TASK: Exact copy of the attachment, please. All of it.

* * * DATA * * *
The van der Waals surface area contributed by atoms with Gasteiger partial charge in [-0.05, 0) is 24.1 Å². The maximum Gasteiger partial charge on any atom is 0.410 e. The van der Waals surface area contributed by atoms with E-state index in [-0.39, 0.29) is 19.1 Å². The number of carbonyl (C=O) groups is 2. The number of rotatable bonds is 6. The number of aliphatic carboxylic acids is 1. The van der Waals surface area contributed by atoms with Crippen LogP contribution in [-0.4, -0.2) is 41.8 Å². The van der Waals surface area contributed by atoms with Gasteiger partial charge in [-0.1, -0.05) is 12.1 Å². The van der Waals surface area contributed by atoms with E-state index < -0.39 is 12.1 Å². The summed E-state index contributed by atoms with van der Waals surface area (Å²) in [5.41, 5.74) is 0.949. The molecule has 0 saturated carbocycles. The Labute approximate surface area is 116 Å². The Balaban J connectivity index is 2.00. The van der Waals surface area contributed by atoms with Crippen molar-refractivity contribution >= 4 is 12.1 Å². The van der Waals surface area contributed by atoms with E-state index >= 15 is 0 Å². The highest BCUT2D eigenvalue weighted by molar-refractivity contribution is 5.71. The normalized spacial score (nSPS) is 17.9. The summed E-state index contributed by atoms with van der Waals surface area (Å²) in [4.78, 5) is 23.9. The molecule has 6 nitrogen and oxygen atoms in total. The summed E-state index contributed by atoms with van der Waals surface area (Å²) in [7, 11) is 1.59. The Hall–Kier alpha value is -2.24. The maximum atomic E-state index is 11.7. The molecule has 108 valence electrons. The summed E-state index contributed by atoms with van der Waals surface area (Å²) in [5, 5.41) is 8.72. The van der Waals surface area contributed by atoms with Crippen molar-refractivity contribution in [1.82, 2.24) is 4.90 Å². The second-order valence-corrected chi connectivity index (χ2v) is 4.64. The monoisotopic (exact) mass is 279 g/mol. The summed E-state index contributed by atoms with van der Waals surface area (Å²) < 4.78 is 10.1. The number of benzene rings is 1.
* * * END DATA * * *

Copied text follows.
The van der Waals surface area contributed by atoms with Gasteiger partial charge in [-0.05, 0) is 24.1 Å². The maximum Gasteiger partial charge on any atom is 0.410 e. The van der Waals surface area contributed by atoms with E-state index in [-0.39, 0.29) is 19.1 Å². The number of carbonyl (C=O) groups is 2. The number of rotatable bonds is 6. The number of aliphatic carboxylic acids is 1. The van der Waals surface area contributed by atoms with Crippen LogP contribution in [-0.4, -0.2) is 41.8 Å². The van der Waals surface area contributed by atoms with Gasteiger partial charge in [-0.1, -0.05) is 12.1 Å². The van der Waals surface area contributed by atoms with E-state index < -0.39 is 12.1 Å². The summed E-state index contributed by atoms with van der Waals surface area (Å²) in [5.41, 5.74) is 0.949. The molecule has 0 saturated carbocycles. The Labute approximate surface area is 116 Å². The Balaban J connectivity index is 2.00. The van der Waals surface area contributed by atoms with Crippen molar-refractivity contribution >= 4 is 12.1 Å². The van der Waals surface area contributed by atoms with E-state index >= 15 is 0 Å². The highest BCUT2D eigenvalue weighted by molar-refractivity contribution is 5.71. The normalized spacial score (nSPS) is 17.9. The summed E-state index contributed by atoms with van der Waals surface area (Å²) in [4.78, 5) is 23.9. The molecule has 6 nitrogen and oxygen atoms in total. The summed E-state index contributed by atoms with van der Waals surface area (Å²) in [7, 11) is 1.59. The Hall–Kier alpha value is -2.24. The maximum atomic E-state index is 11.7. The molecule has 108 valence electrons. The summed E-state index contributed by atoms with van der Waals surface area (Å²) in [5, 5.41) is 8.72. The van der Waals surface area contributed by atoms with Crippen molar-refractivity contribution in [1.82, 2.24) is 4.90 Å². The second-order valence-corrected chi connectivity index (χ2v) is 4.64. The monoisotopic (exact) mass is 279 g/mol. The summed E-state index contributed by atoms with van der Waals surface area (Å²) < 4.78 is 10.1. The number of benzene rings is 1.